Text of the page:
“We are all equal in awe.” ~ Steven Spielberg
In his book Awe, Prof Dacher Keltner says that cultivating a sense of awe in our daily lives—if only fleetingly—is the key to a more meaningful life. Awe is fundamental to what he calls the eight wonders of life: the strength, courage and kindness of others; collective movement in actions like dance and sports; nature; music, art and visual design; mystical encounters; encountering life and death; and big ideas or epiphanies.
Awe quietens the ego, empowering us to collaborate, to open our minds to wonders, and to see the deep patterns of life. “Why awe?” Keltner asks. “Because in our distal evolution as very social mammals, those individuals who united with others in awe-like patterns of behavior fared well in encounters with threats and the unknown. And because in the more proximal calculus of thriving in the present, awe brings joy, meaning, and community, along with healthier bodies and more creative minds.” There’s no mention of how evil men like Goebbels used awe to destructive ends, but that’s another story.
My favourite chapter is “Sacred Geometries,” which focuses on the visual arts. Among its many other virtues, art creates an aesthetic distance, a safe space, from which we can consider the horrors humans perpetrate, including war. “Within this safe space of the imagination,” Prof Keltner writes, “we are free to wonder, to think in broader, more open ways about how the act fits within the moral frameworks that define our communities.” Art allows us not only to contemplate such horrors together, but also to transcend them.
Reading this book, I found myself reflecting upon–and appreciating more deeply–the inimitable experience that is working with Volydymyr Olshynetskyi. I’m especially awed by his seemingly effortless ability to transform a half-baked idea into something extraordinary.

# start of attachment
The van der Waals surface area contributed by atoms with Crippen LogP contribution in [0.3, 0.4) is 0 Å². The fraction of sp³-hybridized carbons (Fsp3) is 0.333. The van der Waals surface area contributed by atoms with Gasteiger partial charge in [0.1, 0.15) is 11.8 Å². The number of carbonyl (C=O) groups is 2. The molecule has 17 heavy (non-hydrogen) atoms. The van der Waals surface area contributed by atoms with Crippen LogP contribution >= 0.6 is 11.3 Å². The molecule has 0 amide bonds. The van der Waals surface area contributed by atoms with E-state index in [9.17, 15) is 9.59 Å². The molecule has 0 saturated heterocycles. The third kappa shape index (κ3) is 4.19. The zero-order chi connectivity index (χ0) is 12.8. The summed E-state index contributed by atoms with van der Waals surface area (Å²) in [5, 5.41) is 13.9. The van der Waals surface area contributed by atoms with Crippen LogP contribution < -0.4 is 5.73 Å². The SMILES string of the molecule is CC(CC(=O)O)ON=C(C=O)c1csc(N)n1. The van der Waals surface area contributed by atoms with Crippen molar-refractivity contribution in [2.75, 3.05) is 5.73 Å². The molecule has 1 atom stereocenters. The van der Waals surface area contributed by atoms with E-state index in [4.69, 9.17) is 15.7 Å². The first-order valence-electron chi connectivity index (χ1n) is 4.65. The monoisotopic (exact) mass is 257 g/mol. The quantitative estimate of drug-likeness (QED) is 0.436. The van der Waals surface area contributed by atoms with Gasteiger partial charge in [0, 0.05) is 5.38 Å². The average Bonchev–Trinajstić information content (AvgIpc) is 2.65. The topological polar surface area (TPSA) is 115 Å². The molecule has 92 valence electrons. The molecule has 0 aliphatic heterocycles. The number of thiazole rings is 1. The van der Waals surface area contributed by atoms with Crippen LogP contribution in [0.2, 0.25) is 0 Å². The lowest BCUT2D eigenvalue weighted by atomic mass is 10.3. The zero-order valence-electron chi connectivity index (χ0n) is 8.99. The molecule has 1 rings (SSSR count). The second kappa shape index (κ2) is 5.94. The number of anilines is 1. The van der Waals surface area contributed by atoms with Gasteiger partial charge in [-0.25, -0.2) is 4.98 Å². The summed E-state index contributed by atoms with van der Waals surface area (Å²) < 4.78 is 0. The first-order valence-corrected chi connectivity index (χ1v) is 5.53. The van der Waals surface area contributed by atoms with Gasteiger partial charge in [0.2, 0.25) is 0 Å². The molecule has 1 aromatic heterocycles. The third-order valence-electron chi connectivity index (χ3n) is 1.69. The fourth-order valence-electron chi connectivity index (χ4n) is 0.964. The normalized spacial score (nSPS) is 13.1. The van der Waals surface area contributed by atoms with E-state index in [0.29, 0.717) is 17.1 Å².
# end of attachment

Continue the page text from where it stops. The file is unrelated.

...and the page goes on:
Take, for example, Believe in Peace—probably the most awe-inspiring piece in our collection. We began working on this last May, when Volodymyr was hunkered down in the embattled city of Mykolaiv. Hundreds of people had just been evacuated from a steel plant that was the last holdout in Mariupol, a city under relentless Russian bombardment. A Ukrainian counteroffensive north of Kharkiv had reached the Russian border, forcing the enemy’s retreat. UNICEF warned that up to 600,000 additional children worldwide could be left without access to life-saving treatment for severe acute malnutrition due to the rising costs of raw ingredients fueled by the Ukraine war. Sweden and Finland had just announced their intention to join NATO.
The Believe in Peace series kicked off with a random idea–inspired by Volodymyr’s passion for street art–and finished with a “wow”–the definitive expression of awe.